Animal models of gastric cancer metastasis
Four-to-six weeks old male nude mice were used for gastric cancer peritoneal metastasis model. The number of animals were determined based on our experience. The investigators were blinded to group allocation during the experimental procedures. MKN74 cells (1 × 107) with stably LIMK1 knockout or negative control were injected into the abdominal cavity of the nude mice (n = 5 per group). Mice were then given IP injection of dabrafenib (DAB, 5 mg/kg) or DMSO blank control every 3 days started from day 3. Twenty-eight days after injection, mice were sacrificed and examined. The peritoneal metastases were counted in a blinded manner, dissected and paraffin embedded. Sections were stained with hematoxylin and eosin (H&E).
Four-to-six weeks old weeks female nude mice were used for gastric cancer liver metastasis model. MKN74 cells (1 × 107) with stable LIMK1 knockout or negative control were injected into the spleens of the nude mice (n = 5 per group). The spleens were resected after injection. Mice were then given IP injection of dabrafenib (DAB, 5 mg/kg) or DMSO blank control every 3 days started from day 3. Twenty-eight days after injection, the mice were sacrificed and examined. The liver metastases were counted in a blinded manner, dissected and paraffin embedded. Sections were stained with H&E. All animal experimental procedures were approved by the Animal Ethics Committee of the Chinese University of Hong Kong.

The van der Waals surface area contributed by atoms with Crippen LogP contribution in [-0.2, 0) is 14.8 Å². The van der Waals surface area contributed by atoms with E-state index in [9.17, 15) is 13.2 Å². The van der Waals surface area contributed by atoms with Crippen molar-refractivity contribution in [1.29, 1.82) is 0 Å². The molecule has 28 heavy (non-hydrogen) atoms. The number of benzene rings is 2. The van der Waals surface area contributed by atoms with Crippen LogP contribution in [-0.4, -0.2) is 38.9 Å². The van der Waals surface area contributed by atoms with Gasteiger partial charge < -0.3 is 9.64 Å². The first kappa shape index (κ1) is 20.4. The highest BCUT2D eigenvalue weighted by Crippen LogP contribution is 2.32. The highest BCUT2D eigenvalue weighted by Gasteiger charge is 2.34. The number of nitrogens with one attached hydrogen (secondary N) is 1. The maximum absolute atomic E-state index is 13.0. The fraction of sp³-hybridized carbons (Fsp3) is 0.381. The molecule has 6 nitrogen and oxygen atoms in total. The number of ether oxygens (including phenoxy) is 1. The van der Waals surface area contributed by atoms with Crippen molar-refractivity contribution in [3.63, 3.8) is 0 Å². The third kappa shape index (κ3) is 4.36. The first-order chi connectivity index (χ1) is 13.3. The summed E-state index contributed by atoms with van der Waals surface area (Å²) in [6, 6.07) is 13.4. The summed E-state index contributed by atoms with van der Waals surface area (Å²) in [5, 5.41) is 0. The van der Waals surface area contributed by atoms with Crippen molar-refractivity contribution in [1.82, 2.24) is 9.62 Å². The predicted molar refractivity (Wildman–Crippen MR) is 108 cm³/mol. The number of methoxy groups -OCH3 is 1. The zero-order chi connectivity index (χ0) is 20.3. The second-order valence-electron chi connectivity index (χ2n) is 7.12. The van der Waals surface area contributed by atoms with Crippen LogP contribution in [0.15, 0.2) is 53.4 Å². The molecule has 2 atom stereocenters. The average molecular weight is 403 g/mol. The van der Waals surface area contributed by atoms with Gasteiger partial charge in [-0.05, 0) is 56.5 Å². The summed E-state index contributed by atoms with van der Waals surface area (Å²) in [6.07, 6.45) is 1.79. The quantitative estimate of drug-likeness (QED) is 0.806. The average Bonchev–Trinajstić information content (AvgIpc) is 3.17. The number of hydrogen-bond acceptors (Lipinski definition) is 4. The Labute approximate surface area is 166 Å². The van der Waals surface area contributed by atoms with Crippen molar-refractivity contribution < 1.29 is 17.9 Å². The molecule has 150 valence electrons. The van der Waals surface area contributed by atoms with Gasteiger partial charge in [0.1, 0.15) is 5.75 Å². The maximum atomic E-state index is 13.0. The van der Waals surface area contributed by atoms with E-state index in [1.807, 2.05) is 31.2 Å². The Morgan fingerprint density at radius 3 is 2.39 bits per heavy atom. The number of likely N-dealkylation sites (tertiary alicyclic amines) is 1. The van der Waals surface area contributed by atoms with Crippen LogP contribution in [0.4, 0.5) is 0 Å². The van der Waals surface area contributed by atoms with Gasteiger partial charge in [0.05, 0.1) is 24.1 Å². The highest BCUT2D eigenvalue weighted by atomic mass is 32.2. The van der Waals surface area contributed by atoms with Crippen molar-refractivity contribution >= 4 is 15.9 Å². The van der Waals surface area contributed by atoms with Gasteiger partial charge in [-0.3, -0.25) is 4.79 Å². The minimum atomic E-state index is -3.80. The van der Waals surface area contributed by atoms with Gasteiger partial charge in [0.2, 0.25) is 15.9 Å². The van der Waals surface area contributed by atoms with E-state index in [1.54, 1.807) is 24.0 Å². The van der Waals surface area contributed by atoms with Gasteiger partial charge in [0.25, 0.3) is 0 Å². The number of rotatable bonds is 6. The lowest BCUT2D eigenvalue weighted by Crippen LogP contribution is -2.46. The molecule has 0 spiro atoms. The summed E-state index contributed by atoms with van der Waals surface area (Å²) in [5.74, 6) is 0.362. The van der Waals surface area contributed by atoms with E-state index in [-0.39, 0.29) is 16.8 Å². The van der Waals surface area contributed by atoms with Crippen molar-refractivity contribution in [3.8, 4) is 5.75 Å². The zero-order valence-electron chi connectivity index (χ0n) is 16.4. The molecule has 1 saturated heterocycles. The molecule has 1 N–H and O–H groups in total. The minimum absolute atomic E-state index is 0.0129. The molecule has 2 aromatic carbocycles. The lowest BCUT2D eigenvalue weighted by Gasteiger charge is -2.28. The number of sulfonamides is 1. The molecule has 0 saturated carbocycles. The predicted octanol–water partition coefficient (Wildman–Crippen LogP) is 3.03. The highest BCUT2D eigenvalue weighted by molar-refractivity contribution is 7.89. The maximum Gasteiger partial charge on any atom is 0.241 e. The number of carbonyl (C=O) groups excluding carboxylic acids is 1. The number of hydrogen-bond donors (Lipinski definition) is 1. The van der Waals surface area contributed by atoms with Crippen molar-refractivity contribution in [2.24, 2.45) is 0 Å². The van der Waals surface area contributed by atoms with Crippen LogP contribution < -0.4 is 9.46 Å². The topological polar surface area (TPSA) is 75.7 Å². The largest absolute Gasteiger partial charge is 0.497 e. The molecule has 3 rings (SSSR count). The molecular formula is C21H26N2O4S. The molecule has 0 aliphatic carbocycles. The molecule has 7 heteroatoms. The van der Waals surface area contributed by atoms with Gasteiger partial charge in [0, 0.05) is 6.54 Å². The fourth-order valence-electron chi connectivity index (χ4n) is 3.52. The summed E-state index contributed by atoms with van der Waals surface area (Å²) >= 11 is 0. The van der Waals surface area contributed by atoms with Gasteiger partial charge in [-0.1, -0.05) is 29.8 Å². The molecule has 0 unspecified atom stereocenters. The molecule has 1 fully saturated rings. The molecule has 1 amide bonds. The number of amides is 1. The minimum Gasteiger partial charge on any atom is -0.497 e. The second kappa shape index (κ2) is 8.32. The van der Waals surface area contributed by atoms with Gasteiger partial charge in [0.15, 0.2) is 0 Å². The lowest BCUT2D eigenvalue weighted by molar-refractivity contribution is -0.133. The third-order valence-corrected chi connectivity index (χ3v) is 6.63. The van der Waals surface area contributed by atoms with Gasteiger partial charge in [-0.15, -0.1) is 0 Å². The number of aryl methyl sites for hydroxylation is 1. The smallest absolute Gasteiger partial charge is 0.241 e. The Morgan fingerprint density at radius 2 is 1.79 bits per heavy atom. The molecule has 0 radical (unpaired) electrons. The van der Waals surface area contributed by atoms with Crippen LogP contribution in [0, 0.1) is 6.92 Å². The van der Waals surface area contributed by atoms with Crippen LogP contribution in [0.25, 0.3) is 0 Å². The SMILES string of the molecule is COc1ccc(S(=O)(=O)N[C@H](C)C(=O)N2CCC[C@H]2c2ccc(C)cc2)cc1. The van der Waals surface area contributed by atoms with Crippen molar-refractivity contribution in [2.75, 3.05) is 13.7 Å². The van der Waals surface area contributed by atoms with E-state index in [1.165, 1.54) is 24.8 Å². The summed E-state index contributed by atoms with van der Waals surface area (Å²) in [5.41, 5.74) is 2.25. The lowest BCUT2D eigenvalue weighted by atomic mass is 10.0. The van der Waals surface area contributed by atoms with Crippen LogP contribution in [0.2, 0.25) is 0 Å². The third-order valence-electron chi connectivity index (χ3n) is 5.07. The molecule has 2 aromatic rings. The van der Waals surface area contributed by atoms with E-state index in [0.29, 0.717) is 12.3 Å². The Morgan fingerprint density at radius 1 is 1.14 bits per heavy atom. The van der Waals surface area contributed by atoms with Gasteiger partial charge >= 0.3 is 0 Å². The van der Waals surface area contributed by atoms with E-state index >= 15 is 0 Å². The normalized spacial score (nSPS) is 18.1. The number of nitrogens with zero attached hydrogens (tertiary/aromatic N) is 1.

All results were presented as mean ± SD. All in vitro experiments were performed in triplicates and were repeated at least twice independently. Statistical analysis was performed by GraphPad Prism 8.0 (GraphPad, La Jolla, CA, USA). Student’s t test was performed to compare the means between two groups. Wilcoxon signed-rank test was performed to compare IHC score between peritoneal metastases and primary tumor tissue. Two-way ANOVA test was performed to compare the body weight change of mice. Variance between the groups were statistically compared. P values < 0.05 were considered to indicate significance. *P < 0.05; **P < 0.01; ***P < 0.001; ****P < 0.0001.
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This project was supported by research funds from MOST-2016YFC1303200; National Natural Science Foundation of China (NSFC) (81772501, 81972576); RGC-CRF Hong Kong (C7065-18G); Vice-Chancellor’s Discretionary Fund CUHK; Shenzhen Virtual University Park Support Scheme to CUHK Shenzhen Research Institute.
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The authors declare no competing interests.
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Kang, X., Li, W., Liu, W. et al. LIMK1 promotes peritoneal metastasis of gastric cancer and is a therapeutic target. Oncogene 40, 3422–3433 (2021). https://doi.org/10.1038/s41388-021-01656-1